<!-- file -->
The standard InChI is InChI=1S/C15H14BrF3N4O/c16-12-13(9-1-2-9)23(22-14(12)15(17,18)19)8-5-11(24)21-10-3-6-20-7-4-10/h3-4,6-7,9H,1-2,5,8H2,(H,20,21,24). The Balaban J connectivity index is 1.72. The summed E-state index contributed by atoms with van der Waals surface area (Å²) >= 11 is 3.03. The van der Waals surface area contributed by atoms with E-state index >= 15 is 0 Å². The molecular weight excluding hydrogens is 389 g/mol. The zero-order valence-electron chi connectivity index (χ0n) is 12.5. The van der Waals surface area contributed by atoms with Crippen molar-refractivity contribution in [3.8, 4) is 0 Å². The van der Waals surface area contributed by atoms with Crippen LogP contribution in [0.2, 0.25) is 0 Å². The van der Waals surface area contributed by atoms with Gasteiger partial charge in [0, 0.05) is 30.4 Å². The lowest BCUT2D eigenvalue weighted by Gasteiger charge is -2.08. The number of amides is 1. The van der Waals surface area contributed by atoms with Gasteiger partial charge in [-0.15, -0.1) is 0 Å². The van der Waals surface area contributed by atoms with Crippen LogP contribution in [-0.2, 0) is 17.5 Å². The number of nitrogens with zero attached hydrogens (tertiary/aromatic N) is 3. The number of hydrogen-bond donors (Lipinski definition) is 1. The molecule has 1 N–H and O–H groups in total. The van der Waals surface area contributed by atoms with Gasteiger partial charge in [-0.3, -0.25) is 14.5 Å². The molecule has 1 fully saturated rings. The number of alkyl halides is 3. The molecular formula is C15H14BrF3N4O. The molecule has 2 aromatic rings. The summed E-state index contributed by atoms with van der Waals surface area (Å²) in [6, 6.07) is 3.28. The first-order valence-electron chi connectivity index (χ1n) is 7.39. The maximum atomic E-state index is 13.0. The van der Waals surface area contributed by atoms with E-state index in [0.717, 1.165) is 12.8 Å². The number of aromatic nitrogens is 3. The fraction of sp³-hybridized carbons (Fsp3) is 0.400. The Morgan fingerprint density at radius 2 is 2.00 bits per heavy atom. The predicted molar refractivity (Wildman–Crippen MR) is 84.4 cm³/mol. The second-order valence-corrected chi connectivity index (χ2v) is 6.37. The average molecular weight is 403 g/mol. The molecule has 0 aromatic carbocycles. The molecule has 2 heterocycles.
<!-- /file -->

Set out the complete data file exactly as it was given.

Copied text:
The standard InChI is InChI=1S/C15H14BrF3N4O/c16-12-13(9-1-2-9)23(22-14(12)15(17,18)19)8-5-11(24)21-10-3-6-20-7-4-10/h3-4,6-7,9H,1-2,5,8H2,(H,20,21,24). The Balaban J connectivity index is 1.72. The summed E-state index contributed by atoms with van der Waals surface area (Å²) >= 11 is 3.03. The van der Waals surface area contributed by atoms with E-state index >= 15 is 0 Å². The molecular weight excluding hydrogens is 389 g/mol. The zero-order valence-electron chi connectivity index (χ0n) is 12.5. The van der Waals surface area contributed by atoms with Crippen molar-refractivity contribution in [3.8, 4) is 0 Å². The van der Waals surface area contributed by atoms with Crippen LogP contribution in [0.2, 0.25) is 0 Å². The van der Waals surface area contributed by atoms with Gasteiger partial charge in [0, 0.05) is 30.4 Å². The lowest BCUT2D eigenvalue weighted by Gasteiger charge is -2.08. The number of amides is 1. The van der Waals surface area contributed by atoms with Gasteiger partial charge in [-0.15, -0.1) is 0 Å². The van der Waals surface area contributed by atoms with Crippen LogP contribution in [-0.2, 0) is 17.5 Å². The number of nitrogens with zero attached hydrogens (tertiary/aromatic N) is 3. The number of hydrogen-bond donors (Lipinski definition) is 1. The molecule has 1 N–H and O–H groups in total. The van der Waals surface area contributed by atoms with Gasteiger partial charge in [-0.3, -0.25) is 14.5 Å². The molecule has 1 fully saturated rings. The number of alkyl halides is 3. The molecular formula is C15H14BrF3N4O. The molecule has 2 aromatic rings. The summed E-state index contributed by atoms with van der Waals surface area (Å²) in [6, 6.07) is 3.28. The first-order valence-electron chi connectivity index (χ1n) is 7.39. The maximum atomic E-state index is 13.0. The van der Waals surface area contributed by atoms with E-state index in [0.717, 1.165) is 12.8 Å². The number of aromatic nitrogens is 3. The fraction of sp³-hybridized carbons (Fsp3) is 0.400. The Morgan fingerprint density at radius 2 is 2.00 bits per heavy atom. The predicted molar refractivity (Wildman–Crippen MR) is 84.4 cm³/mol. The second-order valence-corrected chi connectivity index (χ2v) is 6.37. The average molecular weight is 403 g/mol. The molecule has 0 aromatic carbocycles. The molecule has 2 heterocycles.